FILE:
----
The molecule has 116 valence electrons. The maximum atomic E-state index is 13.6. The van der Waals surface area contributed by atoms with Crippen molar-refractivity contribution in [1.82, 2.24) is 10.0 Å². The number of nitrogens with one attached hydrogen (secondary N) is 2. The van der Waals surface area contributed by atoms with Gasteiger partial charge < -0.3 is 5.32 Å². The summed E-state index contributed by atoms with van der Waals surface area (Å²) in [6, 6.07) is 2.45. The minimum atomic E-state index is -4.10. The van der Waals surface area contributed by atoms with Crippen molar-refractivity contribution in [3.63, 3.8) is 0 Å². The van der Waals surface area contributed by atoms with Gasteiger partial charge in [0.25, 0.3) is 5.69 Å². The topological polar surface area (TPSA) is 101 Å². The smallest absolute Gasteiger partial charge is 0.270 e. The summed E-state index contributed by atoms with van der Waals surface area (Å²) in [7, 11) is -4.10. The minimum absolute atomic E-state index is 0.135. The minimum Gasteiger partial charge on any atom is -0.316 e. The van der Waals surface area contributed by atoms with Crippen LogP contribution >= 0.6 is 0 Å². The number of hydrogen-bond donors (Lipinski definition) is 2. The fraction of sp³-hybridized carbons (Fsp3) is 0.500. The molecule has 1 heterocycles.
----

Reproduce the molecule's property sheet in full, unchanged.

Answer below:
The molecule has 116 valence electrons. The maximum atomic E-state index is 13.6. The van der Waals surface area contributed by atoms with Crippen molar-refractivity contribution in [1.82, 2.24) is 10.0 Å². The number of nitrogens with one attached hydrogen (secondary N) is 2. The van der Waals surface area contributed by atoms with Gasteiger partial charge < -0.3 is 5.32 Å². The summed E-state index contributed by atoms with van der Waals surface area (Å²) in [6, 6.07) is 2.45. The minimum atomic E-state index is -4.10. The van der Waals surface area contributed by atoms with Crippen molar-refractivity contribution in [3.63, 3.8) is 0 Å². The van der Waals surface area contributed by atoms with Gasteiger partial charge in [0.25, 0.3) is 5.69 Å². The topological polar surface area (TPSA) is 101 Å². The smallest absolute Gasteiger partial charge is 0.270 e. The summed E-state index contributed by atoms with van der Waals surface area (Å²) in [7, 11) is -4.10. The minimum absolute atomic E-state index is 0.135. The minimum Gasteiger partial charge on any atom is -0.316 e. The van der Waals surface area contributed by atoms with Crippen LogP contribution >= 0.6 is 0 Å². The number of hydrogen-bond donors (Lipinski definition) is 2. The fraction of sp³-hybridized carbons (Fsp3) is 0.500. The molecule has 1 heterocycles.